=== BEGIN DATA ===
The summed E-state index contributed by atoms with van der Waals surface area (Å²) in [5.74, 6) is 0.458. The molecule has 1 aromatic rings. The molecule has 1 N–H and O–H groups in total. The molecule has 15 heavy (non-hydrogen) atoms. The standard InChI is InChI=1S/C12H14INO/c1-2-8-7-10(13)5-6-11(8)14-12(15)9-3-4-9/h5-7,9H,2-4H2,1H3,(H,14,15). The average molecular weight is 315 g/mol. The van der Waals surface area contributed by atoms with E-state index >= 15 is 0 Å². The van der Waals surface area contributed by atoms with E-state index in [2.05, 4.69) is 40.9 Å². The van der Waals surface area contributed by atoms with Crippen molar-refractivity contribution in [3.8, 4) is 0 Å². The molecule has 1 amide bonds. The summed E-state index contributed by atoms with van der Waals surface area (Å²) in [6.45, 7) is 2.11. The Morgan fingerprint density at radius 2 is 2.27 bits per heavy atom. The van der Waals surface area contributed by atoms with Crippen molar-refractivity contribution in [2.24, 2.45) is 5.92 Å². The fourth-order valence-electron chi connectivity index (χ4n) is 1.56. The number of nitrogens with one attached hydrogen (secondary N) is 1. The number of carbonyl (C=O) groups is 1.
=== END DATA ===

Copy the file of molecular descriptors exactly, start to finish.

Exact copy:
The summed E-state index contributed by atoms with van der Waals surface area (Å²) in [5.74, 6) is 0.458. The molecule has 1 aromatic rings. The molecule has 1 N–H and O–H groups in total. The molecule has 15 heavy (non-hydrogen) atoms. The standard InChI is InChI=1S/C12H14INO/c1-2-8-7-10(13)5-6-11(8)14-12(15)9-3-4-9/h5-7,9H,2-4H2,1H3,(H,14,15). The average molecular weight is 315 g/mol. The van der Waals surface area contributed by atoms with E-state index >= 15 is 0 Å². The van der Waals surface area contributed by atoms with E-state index in [2.05, 4.69) is 40.9 Å². The van der Waals surface area contributed by atoms with Crippen molar-refractivity contribution in [3.8, 4) is 0 Å². The molecule has 1 amide bonds. The summed E-state index contributed by atoms with van der Waals surface area (Å²) in [6.45, 7) is 2.11. The Morgan fingerprint density at radius 2 is 2.27 bits per heavy atom. The van der Waals surface area contributed by atoms with Crippen molar-refractivity contribution in [2.24, 2.45) is 5.92 Å². The fourth-order valence-electron chi connectivity index (χ4n) is 1.56. The number of nitrogens with one attached hydrogen (secondary N) is 1. The number of carbonyl (C=O) groups is 1.